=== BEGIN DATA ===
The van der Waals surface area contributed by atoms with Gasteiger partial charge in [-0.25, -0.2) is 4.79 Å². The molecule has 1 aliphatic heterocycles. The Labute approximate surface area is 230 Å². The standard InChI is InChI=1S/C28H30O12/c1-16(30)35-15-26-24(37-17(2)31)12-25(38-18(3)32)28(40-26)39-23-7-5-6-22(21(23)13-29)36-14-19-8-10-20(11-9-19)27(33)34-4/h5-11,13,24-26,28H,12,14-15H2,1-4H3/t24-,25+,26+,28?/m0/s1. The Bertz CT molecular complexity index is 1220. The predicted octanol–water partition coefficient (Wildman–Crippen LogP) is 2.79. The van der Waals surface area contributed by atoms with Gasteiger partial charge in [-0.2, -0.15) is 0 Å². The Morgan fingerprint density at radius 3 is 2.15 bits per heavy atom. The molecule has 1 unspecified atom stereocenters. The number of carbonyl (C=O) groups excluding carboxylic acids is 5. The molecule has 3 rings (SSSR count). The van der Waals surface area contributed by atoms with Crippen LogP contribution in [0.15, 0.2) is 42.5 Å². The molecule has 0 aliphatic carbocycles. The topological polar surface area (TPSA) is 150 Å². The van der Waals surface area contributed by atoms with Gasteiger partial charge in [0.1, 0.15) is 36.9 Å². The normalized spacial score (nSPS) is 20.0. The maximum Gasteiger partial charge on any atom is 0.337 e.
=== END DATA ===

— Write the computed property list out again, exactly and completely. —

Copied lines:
The van der Waals surface area contributed by atoms with Gasteiger partial charge in [-0.25, -0.2) is 4.79 Å². The molecule has 1 aliphatic heterocycles. The Labute approximate surface area is 230 Å². The standard InChI is InChI=1S/C28H30O12/c1-16(30)35-15-26-24(37-17(2)31)12-25(38-18(3)32)28(40-26)39-23-7-5-6-22(21(23)13-29)36-14-19-8-10-20(11-9-19)27(33)34-4/h5-11,13,24-26,28H,12,14-15H2,1-4H3/t24-,25+,26+,28?/m0/s1. The Bertz CT molecular complexity index is 1220. The predicted octanol–water partition coefficient (Wildman–Crippen LogP) is 2.79. The van der Waals surface area contributed by atoms with Gasteiger partial charge in [-0.2, -0.15) is 0 Å². The Morgan fingerprint density at radius 3 is 2.15 bits per heavy atom. The molecule has 1 unspecified atom stereocenters. The number of carbonyl (C=O) groups excluding carboxylic acids is 5. The molecule has 3 rings (SSSR count). The van der Waals surface area contributed by atoms with Crippen LogP contribution in [0.15, 0.2) is 42.5 Å². The molecule has 0 aliphatic carbocycles. The topological polar surface area (TPSA) is 150 Å². The van der Waals surface area contributed by atoms with Gasteiger partial charge in [0.1, 0.15) is 36.9 Å². The normalized spacial score (nSPS) is 20.0. The maximum Gasteiger partial charge on any atom is 0.337 e.